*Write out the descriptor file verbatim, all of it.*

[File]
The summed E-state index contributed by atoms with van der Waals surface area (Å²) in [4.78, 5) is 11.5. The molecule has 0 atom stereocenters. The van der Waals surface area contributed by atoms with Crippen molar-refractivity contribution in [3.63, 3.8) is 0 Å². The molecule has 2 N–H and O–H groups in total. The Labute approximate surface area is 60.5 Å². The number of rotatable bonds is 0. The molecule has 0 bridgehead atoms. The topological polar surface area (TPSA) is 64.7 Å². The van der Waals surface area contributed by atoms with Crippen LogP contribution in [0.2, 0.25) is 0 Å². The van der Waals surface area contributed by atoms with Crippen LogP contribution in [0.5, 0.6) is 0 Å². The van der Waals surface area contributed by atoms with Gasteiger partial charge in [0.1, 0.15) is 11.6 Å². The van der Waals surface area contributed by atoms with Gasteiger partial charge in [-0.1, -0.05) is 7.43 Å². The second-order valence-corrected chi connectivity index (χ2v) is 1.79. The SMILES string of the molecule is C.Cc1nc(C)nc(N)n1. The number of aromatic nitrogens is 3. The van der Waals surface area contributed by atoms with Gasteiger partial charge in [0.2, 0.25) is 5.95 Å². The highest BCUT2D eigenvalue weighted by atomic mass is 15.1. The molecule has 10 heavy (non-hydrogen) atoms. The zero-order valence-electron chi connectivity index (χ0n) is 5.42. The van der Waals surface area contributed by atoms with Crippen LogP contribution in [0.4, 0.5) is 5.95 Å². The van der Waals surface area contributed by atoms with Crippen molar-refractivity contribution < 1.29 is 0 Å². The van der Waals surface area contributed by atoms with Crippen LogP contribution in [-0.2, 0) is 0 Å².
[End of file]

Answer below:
The summed E-state index contributed by atoms with van der Waals surface area (Å²) in [4.78, 5) is 11.5. The molecule has 0 atom stereocenters. The van der Waals surface area contributed by atoms with Crippen molar-refractivity contribution in [3.63, 3.8) is 0 Å². The molecule has 2 N–H and O–H groups in total. The Labute approximate surface area is 60.5 Å². The number of rotatable bonds is 0. The molecule has 0 bridgehead atoms. The topological polar surface area (TPSA) is 64.7 Å². The van der Waals surface area contributed by atoms with Crippen LogP contribution in [0.2, 0.25) is 0 Å². The van der Waals surface area contributed by atoms with Crippen LogP contribution in [0.5, 0.6) is 0 Å². The van der Waals surface area contributed by atoms with Gasteiger partial charge in [0.1, 0.15) is 11.6 Å². The van der Waals surface area contributed by atoms with Gasteiger partial charge in [-0.1, -0.05) is 7.43 Å². The second-order valence-corrected chi connectivity index (χ2v) is 1.79. The SMILES string of the molecule is C.Cc1nc(C)nc(N)n1. The number of aromatic nitrogens is 3. The van der Waals surface area contributed by atoms with Gasteiger partial charge in [0.2, 0.25) is 5.95 Å². The highest BCUT2D eigenvalue weighted by atomic mass is 15.1. The molecule has 10 heavy (non-hydrogen) atoms. The zero-order valence-electron chi connectivity index (χ0n) is 5.42. The van der Waals surface area contributed by atoms with Crippen LogP contribution in [0.4, 0.5) is 5.95 Å². The van der Waals surface area contributed by atoms with Crippen molar-refractivity contribution < 1.29 is 0 Å². The van der Waals surface area contributed by atoms with Crippen LogP contribution in [-0.2, 0) is 0 Å².